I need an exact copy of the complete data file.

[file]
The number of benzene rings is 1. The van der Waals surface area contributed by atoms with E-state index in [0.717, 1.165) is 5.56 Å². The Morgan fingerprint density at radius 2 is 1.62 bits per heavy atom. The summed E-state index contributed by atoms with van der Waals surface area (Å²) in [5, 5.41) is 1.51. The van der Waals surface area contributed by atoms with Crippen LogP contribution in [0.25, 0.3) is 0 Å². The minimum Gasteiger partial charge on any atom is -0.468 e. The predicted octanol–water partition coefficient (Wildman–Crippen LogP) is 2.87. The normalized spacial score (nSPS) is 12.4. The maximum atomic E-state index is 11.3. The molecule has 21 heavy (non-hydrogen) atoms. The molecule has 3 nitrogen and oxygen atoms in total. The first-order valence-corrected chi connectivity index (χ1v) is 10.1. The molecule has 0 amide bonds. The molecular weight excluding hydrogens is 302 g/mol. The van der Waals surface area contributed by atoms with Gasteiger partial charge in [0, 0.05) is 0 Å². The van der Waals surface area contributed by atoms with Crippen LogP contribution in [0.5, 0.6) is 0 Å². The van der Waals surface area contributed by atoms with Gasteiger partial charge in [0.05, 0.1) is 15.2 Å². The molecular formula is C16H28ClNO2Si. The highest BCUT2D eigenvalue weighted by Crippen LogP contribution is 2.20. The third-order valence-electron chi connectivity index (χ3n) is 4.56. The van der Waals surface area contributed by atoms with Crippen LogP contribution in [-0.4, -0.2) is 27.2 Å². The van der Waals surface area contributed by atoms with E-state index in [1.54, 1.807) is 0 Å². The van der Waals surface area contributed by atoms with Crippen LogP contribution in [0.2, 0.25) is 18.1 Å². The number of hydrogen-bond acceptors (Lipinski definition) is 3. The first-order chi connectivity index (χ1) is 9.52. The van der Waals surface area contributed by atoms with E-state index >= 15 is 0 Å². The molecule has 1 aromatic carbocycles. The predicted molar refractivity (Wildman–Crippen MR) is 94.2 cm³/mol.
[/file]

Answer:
The number of benzene rings is 1. The van der Waals surface area contributed by atoms with E-state index in [0.717, 1.165) is 5.56 Å². The Morgan fingerprint density at radius 2 is 1.62 bits per heavy atom. The summed E-state index contributed by atoms with van der Waals surface area (Å²) in [5, 5.41) is 1.51. The van der Waals surface area contributed by atoms with Crippen LogP contribution in [0.25, 0.3) is 0 Å². The minimum Gasteiger partial charge on any atom is -0.468 e. The predicted octanol–water partition coefficient (Wildman–Crippen LogP) is 2.87. The normalized spacial score (nSPS) is 12.4. The maximum atomic E-state index is 11.3. The molecule has 21 heavy (non-hydrogen) atoms. The molecule has 3 nitrogen and oxygen atoms in total. The first-order valence-corrected chi connectivity index (χ1v) is 10.1. The molecule has 0 amide bonds. The molecular weight excluding hydrogens is 302 g/mol. The van der Waals surface area contributed by atoms with Gasteiger partial charge in [0, 0.05) is 0 Å². The van der Waals surface area contributed by atoms with Crippen LogP contribution in [0.5, 0.6) is 0 Å². The van der Waals surface area contributed by atoms with Gasteiger partial charge in [0.05, 0.1) is 15.2 Å². The molecular formula is C16H28ClNO2Si. The highest BCUT2D eigenvalue weighted by Crippen LogP contribution is 2.20. The third-order valence-electron chi connectivity index (χ3n) is 4.56. The van der Waals surface area contributed by atoms with Crippen LogP contribution in [-0.4, -0.2) is 27.2 Å². The van der Waals surface area contributed by atoms with E-state index in [1.54, 1.807) is 0 Å². The van der Waals surface area contributed by atoms with Crippen LogP contribution in [0.2, 0.25) is 18.1 Å². The number of hydrogen-bond acceptors (Lipinski definition) is 3. The first-order chi connectivity index (χ1) is 9.52. The van der Waals surface area contributed by atoms with E-state index >= 15 is 0 Å². The molecule has 1 aromatic carbocycles. The predicted molar refractivity (Wildman–Crippen MR) is 94.2 cm³/mol.